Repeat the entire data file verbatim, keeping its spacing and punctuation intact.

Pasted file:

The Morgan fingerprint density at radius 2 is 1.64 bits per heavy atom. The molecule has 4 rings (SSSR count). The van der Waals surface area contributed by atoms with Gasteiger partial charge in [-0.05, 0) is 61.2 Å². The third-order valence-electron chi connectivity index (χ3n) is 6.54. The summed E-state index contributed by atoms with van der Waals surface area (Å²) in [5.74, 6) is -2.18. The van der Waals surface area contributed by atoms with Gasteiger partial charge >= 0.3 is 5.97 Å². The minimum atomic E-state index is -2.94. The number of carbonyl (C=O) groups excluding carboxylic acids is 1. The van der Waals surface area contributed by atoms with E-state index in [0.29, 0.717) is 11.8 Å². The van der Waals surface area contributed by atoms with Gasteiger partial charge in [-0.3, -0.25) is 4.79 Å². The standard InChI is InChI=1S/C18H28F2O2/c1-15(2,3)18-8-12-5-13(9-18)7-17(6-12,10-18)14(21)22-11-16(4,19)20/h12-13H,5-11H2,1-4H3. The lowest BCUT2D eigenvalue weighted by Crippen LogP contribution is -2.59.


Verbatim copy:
The Morgan fingerprint density at radius 2 is 1.64 bits per heavy atom. The molecule has 4 rings (SSSR count). The van der Waals surface area contributed by atoms with Gasteiger partial charge in [-0.05, 0) is 61.2 Å². The third-order valence-electron chi connectivity index (χ3n) is 6.54. The summed E-state index contributed by atoms with van der Waals surface area (Å²) in [5.74, 6) is -2.18. The van der Waals surface area contributed by atoms with Gasteiger partial charge >= 0.3 is 5.97 Å². The minimum atomic E-state index is -2.94. The number of carbonyl (C=O) groups excluding carboxylic acids is 1. The van der Waals surface area contributed by atoms with E-state index in [0.29, 0.717) is 11.8 Å². The van der Waals surface area contributed by atoms with Gasteiger partial charge in [-0.3, -0.25) is 4.79 Å². The standard InChI is InChI=1S/C18H28F2O2/c1-15(2,3)18-8-12-5-13(9-18)7-17(6-12,10-18)14(21)22-11-16(4,19)20/h12-13H,5-11H2,1-4H3. The lowest BCUT2D eigenvalue weighted by Crippen LogP contribution is -2.59.